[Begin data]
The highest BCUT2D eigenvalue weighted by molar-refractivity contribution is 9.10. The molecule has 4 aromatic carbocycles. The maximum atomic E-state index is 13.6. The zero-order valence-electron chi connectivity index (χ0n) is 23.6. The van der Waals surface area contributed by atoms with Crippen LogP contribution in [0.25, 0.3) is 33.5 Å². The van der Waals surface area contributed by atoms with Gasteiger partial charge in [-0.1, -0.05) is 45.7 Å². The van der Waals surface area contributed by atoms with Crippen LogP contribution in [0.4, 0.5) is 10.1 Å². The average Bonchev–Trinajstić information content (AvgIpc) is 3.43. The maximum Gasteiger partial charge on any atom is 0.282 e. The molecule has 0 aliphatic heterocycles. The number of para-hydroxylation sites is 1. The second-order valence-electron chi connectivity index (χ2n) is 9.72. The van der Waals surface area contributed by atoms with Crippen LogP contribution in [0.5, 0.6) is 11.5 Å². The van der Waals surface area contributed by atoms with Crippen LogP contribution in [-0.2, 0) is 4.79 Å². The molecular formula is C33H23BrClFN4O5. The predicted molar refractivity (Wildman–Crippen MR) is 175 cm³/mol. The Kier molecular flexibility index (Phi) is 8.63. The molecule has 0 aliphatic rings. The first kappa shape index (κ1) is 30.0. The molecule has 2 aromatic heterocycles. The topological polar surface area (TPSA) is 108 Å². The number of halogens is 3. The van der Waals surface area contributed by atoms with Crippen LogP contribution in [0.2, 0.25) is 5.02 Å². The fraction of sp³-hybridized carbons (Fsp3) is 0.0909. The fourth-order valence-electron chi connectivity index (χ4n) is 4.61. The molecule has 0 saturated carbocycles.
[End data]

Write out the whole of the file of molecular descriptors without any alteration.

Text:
The highest BCUT2D eigenvalue weighted by molar-refractivity contribution is 9.10. The molecule has 4 aromatic carbocycles. The maximum atomic E-state index is 13.6. The zero-order valence-electron chi connectivity index (χ0n) is 23.6. The van der Waals surface area contributed by atoms with Crippen LogP contribution in [0.25, 0.3) is 33.5 Å². The van der Waals surface area contributed by atoms with Gasteiger partial charge in [-0.1, -0.05) is 45.7 Å². The van der Waals surface area contributed by atoms with Crippen LogP contribution in [0.4, 0.5) is 10.1 Å². The average Bonchev–Trinajstić information content (AvgIpc) is 3.43. The maximum Gasteiger partial charge on any atom is 0.282 e. The molecule has 0 aliphatic heterocycles. The number of para-hydroxylation sites is 1. The second-order valence-electron chi connectivity index (χ2n) is 9.72. The van der Waals surface area contributed by atoms with Crippen LogP contribution in [0.5, 0.6) is 11.5 Å². The van der Waals surface area contributed by atoms with Crippen LogP contribution in [-0.2, 0) is 4.79 Å². The molecular formula is C33H23BrClFN4O5. The predicted molar refractivity (Wildman–Crippen MR) is 175 cm³/mol. The Kier molecular flexibility index (Phi) is 8.63. The molecule has 0 aliphatic rings. The first kappa shape index (κ1) is 30.0. The molecule has 2 aromatic heterocycles. The topological polar surface area (TPSA) is 108 Å². The number of halogens is 3. The van der Waals surface area contributed by atoms with Crippen LogP contribution in [0.2, 0.25) is 5.02 Å². The fraction of sp³-hybridized carbons (Fsp3) is 0.0909. The fourth-order valence-electron chi connectivity index (χ4n) is 4.61. The molecule has 0 saturated carbocycles.